Backyard Orchard News
A honey bee newsletter, "From the UC Apiaries" newsletter, written by Cooperative Extension Apiculturist Eric Mussen of the UC Davis Department of Entomology Faculty, provides linformative and educational information for beekeepers and those interested in the plight of the honey bee.
In his latest edition, Mussen writes:
"Since years of study on colony collapse disorder (CCD) of honey bees have not produced the smoking gun (a single cause) for the malady, scientists are turning to potential multiple causes. The studies are designed to try to find synergistic interacttions of chemicals in the hive that may be damaging the bees. The dictionary definition of synergism is: interaction of discrete agencies or agents such that the total effect is greater than the sum of the individual effects. In other words, one plus one equals more than two. The question is: Can pesticide residues, infectious agents, and/or malnutrition combine to be much worse for the bees than simply the additive effect of each alone?"
To read how he answers this key question, see the March-April edition on his Web site./span>/o:p>/o:p>/o:p>
Brian Turner, outreach coordinator at the Bohart Museum of Entomology, UC Davis campus, is used to walking around with a walking stick.
Not just any walking stick. The Giant New Guinea Walking Stick and the Vietnamese Walking Stick.
Although the Bohart Museum houses more than seven million insect specimens, some are quite alive, thank you. They include the walking sticks, Madagascar hissing cockroaches, giant cave cockroaches, black widow spiders, and the rose hair tarantulas.
All are taking a brief "vacation" from the Bohart and are now housed in the floriculture building at the 134th annual Dixon May Fair, being held May 7-10.
When Turner delivered them to the fair Wednesday afternoon, the insects drew excitement from exhibitors setting up floral displays. They marveled at the size of the spiny Giant New Guinea Walking Stick (Eurycantha calcarate), which can reach 6 inches in length.
The male has large spikes on its back femurs. The female has what looks like a large stinger, but it really is an ovipositer (egg-laying structure).
These insects dine on bramble, rose and guava.
They do not dine on fairgoers.
"Insects are the most successful animals that have ever existed on Earth and have been around for just over 400 million years," writes George Gavin in Insects, an American Nature Guide published by Smithmark Publishers, N.Y.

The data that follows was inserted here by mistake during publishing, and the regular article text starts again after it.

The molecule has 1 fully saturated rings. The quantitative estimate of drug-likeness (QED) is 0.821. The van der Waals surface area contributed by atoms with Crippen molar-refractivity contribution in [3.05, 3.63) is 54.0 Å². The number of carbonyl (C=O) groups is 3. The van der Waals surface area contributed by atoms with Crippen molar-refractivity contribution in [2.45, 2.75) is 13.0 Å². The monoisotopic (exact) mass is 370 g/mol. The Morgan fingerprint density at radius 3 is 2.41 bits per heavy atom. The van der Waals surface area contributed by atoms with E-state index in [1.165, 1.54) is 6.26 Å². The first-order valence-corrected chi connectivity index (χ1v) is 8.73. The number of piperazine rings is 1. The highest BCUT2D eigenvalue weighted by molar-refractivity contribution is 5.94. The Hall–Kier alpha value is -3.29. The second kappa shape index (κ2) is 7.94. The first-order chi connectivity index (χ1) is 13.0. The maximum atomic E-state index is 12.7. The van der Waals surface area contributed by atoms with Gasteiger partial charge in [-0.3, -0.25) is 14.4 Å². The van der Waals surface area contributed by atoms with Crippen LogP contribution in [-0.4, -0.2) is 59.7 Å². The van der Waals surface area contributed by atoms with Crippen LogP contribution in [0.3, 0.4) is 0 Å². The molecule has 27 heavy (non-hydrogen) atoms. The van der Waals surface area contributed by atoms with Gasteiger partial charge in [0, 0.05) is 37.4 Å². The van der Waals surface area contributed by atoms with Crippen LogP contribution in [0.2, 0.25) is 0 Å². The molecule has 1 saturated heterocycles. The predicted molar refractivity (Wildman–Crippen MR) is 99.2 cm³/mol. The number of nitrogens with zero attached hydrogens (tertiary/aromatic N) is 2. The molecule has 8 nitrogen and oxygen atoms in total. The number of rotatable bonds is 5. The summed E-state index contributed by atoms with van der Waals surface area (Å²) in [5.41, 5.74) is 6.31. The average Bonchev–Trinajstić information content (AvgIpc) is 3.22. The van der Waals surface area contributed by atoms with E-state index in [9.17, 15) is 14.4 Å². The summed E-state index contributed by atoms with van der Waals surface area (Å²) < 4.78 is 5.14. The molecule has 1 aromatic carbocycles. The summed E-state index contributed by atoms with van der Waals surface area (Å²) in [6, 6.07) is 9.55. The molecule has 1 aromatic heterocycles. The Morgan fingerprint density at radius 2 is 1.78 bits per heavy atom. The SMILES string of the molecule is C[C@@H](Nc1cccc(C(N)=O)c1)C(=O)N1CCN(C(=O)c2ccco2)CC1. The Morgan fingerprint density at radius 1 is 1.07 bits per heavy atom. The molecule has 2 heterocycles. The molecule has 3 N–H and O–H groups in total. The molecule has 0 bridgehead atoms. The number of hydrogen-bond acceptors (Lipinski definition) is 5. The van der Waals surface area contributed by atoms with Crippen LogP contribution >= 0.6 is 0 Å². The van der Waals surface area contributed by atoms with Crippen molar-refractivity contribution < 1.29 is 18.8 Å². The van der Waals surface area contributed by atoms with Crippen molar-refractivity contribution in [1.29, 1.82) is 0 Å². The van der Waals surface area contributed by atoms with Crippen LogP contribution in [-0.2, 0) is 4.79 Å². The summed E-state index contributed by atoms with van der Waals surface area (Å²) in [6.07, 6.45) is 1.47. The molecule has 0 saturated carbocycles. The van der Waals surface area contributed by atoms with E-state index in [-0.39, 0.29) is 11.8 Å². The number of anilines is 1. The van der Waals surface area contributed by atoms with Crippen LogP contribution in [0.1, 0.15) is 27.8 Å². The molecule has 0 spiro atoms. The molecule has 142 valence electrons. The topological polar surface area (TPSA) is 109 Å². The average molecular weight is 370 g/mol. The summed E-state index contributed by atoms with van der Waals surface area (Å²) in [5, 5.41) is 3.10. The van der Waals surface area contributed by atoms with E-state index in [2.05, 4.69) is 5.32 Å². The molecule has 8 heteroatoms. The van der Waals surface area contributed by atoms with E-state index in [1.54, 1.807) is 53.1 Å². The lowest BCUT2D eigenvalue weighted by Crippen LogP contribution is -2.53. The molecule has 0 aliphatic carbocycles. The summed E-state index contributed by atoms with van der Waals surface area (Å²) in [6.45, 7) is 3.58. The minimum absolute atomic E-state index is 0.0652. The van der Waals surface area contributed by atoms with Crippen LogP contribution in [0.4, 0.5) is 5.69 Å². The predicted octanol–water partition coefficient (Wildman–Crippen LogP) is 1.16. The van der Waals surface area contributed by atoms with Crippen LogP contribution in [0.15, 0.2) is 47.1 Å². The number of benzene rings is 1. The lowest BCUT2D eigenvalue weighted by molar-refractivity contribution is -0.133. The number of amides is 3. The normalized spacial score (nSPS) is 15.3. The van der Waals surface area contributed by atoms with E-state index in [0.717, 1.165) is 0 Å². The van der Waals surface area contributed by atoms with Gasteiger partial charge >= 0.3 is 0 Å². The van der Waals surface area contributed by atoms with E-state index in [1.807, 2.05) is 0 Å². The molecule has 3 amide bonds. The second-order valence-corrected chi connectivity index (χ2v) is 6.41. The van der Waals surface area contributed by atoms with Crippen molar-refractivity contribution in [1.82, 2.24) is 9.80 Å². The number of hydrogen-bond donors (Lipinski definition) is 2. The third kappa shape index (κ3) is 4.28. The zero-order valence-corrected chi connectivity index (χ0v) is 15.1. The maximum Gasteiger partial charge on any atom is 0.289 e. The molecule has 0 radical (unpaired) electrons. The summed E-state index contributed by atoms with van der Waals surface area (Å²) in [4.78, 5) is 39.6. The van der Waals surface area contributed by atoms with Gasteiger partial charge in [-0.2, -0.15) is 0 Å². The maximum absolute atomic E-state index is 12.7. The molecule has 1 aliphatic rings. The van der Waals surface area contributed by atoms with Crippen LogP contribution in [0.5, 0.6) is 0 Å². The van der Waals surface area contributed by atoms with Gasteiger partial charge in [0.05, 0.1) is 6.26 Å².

"Of the nearly one and a half million described species of all animals, just over 930,000 of them are insects," Gavin points out. "Thousands of new insect species are described every year and recent estimates from work in the world's diminishing rainforests indicate that there are maybe several million undescribed species."
Yes, insects are nearly everywhere--even at California's oldest fair. When the 134th annual Dixon May Fair opens May 7, continuing through May 10, you'll see a honey bee observation hive--with the queen bee, workers and drones--inside the floriculture building. Also in the floriculture building: Madagascar hissing cockroaches, Vietnamese walking sticks and other arthropods.
Honey bee specialists from the UC Davis Department of Entomology and insect experts from the Bohart Museum of Entomology will be there at various times to answer questions.
Elsewhere on the fairgrounds, you'll see insect photography and insect motifs on quilts, aprons, birdbaths, flower pots and other items. Interior Living Showcase superintendent Debee Lamont (who works year-around as gifts and records management specialist in University Relations, UC Davis) says insect images adorn numerous quilts at the fair. Insects include honey bees, butterflies and dragonflies.
Sorry, no quilts with Madagascar hissing cockroaches or Vietnamese walking sticks.
Dragonfly and Cat
The rock purslane (Calandrinia grandiflora) attracts its share of insects.
This morning the brilliant magenta blossoms drew honey bees, carpenter bees and hover flies.
As a hover fly (aka syrphid fly or flower fly) gathered nectar, a spider crawled up a leaf of the succulent, presumably to check out the best place to weave a web.
The rock purslane is drought-tolerant and a good plant for xeroscaping.
And perfect for attracting pollinators--and an occasional spider.
It looks like a giant mosquito.
But it isn't.
It's a crane fly (family Tipulidae), also known as a "mosquito hawk."
It's a slender, long-legged insect that cats like to target. Our cat, Xena the Warrior Princess, loves to bat them out of the air--and then look around for more.
Most crane flies "feed on decaying organic matter, but some are predaceous or feed on living plants such as mosses," according to entomologists Jerry Powell and Charles Hogue in their guidebook, California Insects.
Don't worry. This gangly mosquito-like insect won't feed on you. You're safe.